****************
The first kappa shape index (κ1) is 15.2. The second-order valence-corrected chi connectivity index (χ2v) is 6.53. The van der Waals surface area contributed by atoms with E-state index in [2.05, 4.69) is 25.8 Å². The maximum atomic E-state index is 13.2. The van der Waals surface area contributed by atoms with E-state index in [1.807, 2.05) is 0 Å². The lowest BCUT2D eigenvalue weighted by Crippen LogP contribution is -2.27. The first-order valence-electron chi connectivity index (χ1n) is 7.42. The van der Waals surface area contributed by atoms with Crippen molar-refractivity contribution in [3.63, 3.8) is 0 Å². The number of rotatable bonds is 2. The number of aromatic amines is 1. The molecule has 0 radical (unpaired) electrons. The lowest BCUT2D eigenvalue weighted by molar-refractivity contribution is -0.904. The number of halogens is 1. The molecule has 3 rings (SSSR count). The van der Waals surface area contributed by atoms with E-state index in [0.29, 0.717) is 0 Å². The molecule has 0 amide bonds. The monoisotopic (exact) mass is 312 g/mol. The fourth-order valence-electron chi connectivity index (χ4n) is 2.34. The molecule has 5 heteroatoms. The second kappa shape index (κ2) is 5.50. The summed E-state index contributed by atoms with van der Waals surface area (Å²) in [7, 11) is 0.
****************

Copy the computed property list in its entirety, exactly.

The first kappa shape index (κ1) is 15.2. The second-order valence-corrected chi connectivity index (χ2v) is 6.53. The van der Waals surface area contributed by atoms with E-state index in [2.05, 4.69) is 25.8 Å². The maximum atomic E-state index is 13.2. The van der Waals surface area contributed by atoms with E-state index in [1.807, 2.05) is 0 Å². The lowest BCUT2D eigenvalue weighted by Crippen LogP contribution is -2.27. The first-order valence-electron chi connectivity index (χ1n) is 7.42. The van der Waals surface area contributed by atoms with Crippen molar-refractivity contribution in [3.63, 3.8) is 0 Å². The number of rotatable bonds is 2. The number of aromatic amines is 1. The molecule has 0 radical (unpaired) electrons. The lowest BCUT2D eigenvalue weighted by molar-refractivity contribution is -0.904. The number of halogens is 1. The molecule has 3 rings (SSSR count). The van der Waals surface area contributed by atoms with E-state index in [0.29, 0.717) is 0 Å². The molecule has 0 amide bonds. The monoisotopic (exact) mass is 312 g/mol. The fourth-order valence-electron chi connectivity index (χ4n) is 2.34. The molecule has 5 heteroatoms. The second kappa shape index (κ2) is 5.50. The summed E-state index contributed by atoms with van der Waals surface area (Å²) in [7, 11) is 0.